On Monday and Tuesday of this week, SMU polled steel buyers on a variety of subjects, including steel prices, demand levels, import offers, and inventory. Rather than summarizing the comments we received, we are sharing some of them in each buyer’s own words.
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When and at what price level do you think steel prices will bottom, and why?
“$800 – demand is seasonally steady and inventory is light in the supply chain.”
“In the next three months.”
“In the next 30-45 days. 90 days out is fuzzy at best.”
“$650/ton – September. There’s softness in this market and room to go down, just a matter of how long it will take to get there.”
“I feel prices will bottom in October but not much lower than we are currently at – low $800/ton for HRC.”
“We’re very close, should be end of month. Economic sentiment is still negative and dragging down buying, but inventory levels are low and customers will continue to buy keeping mills somewhat full. Higher predicted scrap prices in August might be a catalyst.”
“I do not think steel prices bottom until lead times reach fourth quarter. I expect low $700s.”
“August. There is a softening in the market.”
“We’ve heard from several mill reps looking for tons. They’re still trying to talk about $900/ton, but no one seems to think that is a real number.”
“Discrete plate prices? Maybe bottoming end of Q4 but not dropping much from current levels.”
“December. If steel mills cannot get prices up now, they will not be able to the rest of the year. December will be sub-$800.”
“November. Slower economy, higher interest rates, more imports.”
“$750 per ton. Inventory is currently at good levels and demand is slowing.”
“We’re very close to the bottom of this market. We might see $800 hot rolled.”
“I think we’re bottoming now. Activity has improved since the Fourth of July holiday.”
Is demand improving, declining or stable, and why?
“Demand is improving vs. the previous month. Automotive is better now that outages are over and there’s more of a comfort level buying on monthly contracts. Depending on what happens with pricing, it could be short lived.”
“Stable. Summer is usually a slow period.”
“Stable due to new orders. I’ve seen softening with other customers.”
“Demand seems stable to soft for the most part. Service centers seem pretty darn hungry, though.”
“Discrete plate is stable.”
“Declining due to the high interest rate impact.”
“Demand remains on the lighter side.”
Is inventory moving faster or slower than this time last year – and why?
“Slower. Buyers went big during the two-year pandemic. There are not all that many new buyers for our steel systems.”
“Actually, moving a bit better than same time last year.”
“More or less the same as this time last year when the market was in a similar position as it is now.”
“Faster as people are carrying less inventory.”
“Faster. The automotive market has been better than it was last year and buyers are coming off of destocking in the previous quarter.”
“Same to slightly slower.”
“We are seeing inventory turns at about the same rate, which is just fine.”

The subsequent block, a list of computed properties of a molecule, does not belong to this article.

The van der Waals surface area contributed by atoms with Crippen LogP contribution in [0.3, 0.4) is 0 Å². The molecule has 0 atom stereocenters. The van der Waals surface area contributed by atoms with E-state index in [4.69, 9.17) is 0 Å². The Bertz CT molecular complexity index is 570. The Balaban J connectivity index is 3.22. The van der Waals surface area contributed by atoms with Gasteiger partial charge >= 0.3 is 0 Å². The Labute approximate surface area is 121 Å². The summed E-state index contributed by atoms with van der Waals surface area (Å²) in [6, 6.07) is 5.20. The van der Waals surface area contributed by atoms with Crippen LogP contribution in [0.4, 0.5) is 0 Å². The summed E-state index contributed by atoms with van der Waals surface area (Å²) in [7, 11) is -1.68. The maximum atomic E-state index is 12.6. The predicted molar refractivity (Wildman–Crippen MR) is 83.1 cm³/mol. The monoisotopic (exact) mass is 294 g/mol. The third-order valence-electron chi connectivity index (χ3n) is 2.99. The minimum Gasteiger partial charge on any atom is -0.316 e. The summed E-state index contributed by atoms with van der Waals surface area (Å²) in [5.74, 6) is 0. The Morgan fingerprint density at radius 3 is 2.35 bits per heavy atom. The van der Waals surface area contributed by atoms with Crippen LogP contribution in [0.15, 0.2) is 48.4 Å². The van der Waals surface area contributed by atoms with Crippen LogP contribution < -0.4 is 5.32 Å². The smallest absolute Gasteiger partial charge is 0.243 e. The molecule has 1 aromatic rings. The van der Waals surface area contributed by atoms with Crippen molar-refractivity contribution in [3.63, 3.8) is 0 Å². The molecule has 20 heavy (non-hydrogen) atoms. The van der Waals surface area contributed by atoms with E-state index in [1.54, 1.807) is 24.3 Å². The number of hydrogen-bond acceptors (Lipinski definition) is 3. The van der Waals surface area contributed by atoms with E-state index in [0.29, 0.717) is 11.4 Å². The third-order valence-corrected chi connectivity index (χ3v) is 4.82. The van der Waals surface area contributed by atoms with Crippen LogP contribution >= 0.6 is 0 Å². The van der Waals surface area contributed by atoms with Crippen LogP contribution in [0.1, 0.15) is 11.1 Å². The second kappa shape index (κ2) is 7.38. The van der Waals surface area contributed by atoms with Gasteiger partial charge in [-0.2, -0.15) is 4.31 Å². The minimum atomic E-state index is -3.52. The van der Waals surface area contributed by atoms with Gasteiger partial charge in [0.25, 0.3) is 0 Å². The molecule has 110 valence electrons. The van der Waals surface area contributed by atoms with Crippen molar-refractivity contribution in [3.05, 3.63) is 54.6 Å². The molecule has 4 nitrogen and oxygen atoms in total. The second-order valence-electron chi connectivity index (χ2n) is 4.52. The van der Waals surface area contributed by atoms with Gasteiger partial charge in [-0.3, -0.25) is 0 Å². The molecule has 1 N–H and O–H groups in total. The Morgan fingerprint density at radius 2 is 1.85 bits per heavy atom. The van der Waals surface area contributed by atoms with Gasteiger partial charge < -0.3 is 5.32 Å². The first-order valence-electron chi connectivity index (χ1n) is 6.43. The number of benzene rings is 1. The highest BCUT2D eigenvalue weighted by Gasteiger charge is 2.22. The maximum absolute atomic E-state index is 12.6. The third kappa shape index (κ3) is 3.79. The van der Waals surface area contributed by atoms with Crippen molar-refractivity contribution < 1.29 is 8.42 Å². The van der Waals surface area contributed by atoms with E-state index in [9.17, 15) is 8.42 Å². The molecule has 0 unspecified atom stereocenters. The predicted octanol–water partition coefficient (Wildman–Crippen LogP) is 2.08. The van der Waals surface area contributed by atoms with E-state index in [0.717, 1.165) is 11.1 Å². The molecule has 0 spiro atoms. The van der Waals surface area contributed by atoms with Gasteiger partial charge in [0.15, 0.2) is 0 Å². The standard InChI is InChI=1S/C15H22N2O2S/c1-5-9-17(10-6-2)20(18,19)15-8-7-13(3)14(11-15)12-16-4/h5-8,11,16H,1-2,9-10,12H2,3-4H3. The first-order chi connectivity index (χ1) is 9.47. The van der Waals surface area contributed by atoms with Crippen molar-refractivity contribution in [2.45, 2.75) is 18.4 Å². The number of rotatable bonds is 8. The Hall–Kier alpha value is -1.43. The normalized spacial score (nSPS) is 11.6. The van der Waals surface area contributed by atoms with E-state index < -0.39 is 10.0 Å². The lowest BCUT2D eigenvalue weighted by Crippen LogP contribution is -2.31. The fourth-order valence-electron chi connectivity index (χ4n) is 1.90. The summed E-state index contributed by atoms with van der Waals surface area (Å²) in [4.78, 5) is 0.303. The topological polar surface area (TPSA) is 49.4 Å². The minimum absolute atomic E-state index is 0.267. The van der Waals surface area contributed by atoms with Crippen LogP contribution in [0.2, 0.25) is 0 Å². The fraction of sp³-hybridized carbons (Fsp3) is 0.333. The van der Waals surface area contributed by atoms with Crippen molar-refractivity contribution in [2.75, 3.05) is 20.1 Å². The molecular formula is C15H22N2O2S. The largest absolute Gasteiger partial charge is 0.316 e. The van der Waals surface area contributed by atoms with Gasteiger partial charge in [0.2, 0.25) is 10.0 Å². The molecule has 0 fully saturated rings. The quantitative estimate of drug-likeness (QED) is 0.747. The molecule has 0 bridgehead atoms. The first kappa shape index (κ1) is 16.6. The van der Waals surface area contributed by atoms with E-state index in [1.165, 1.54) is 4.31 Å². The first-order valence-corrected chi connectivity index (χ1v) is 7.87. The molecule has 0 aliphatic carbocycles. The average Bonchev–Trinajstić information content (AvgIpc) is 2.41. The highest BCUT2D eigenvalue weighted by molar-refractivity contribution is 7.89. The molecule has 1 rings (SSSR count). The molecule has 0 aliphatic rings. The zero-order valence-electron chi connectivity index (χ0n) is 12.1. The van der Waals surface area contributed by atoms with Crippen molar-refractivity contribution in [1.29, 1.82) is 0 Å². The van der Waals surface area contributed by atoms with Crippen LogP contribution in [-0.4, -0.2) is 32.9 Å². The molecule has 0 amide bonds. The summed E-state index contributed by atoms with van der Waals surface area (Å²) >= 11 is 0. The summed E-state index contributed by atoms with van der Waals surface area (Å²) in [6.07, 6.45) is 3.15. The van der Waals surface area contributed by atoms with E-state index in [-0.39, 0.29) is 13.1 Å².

“We would actually move more inventory if we had it. Inventory levels are low everywhere for plate.”
“Similar, maybe a little faster. Shipments very consistent – no big swings like prior years.”
With US sheet prices higher than prices abroad, are imports more attractive than domestic material? Why or why not?
“For G-235 users, it’s hard to risk getting good foreign G-235.”
“Higher for now. However, I expect that to change as we move into October/November (depending on – US/EU negotiations). Lead times and uncertainty will give domestics the upper hand.”
“Imports are certainly attractive, although there are fears domestic pricing may hit the import numbers by the time import lands.”
“Longer import lead times make future import buys unattractive.”
“Yes, more attractive on price, but lead times can take some shine off the numbers as domestics may adjust downward.”
“Pricing is more attractive, but lead times are extended and faith in the domestic market is shaky, so we do not see buyers willing to load up.”
“Absolutely. Anyone who can wait on the import lead times is doing so. The one caveat, of course , is the bears who think domestic numbers might be even lower than current imports in three to four months.”
“Discrete plate prices on import are not attractive.”
“No, there’s still too much uncertainity in H2.”
PSA: If you have not looked at our latest SMU Market Survey results, they are available here on our website to all Premium members. We refer to this as our ‘Steel Market Trends Report,’ and we publish updates every other Friday. We encourage readers to explore the full results, as we simply cannot write about all of the information within. After logging in at steelmarketupdate.com, visit the Analysis tab and look under the “Survey Results” section for “Latest Survey Results.” Historical survey results are also available under “Survey Results History.” We will conduct our next market survey next week – contact us if you would like to have your company represented.
By Becca Moczygemba, email@example.com
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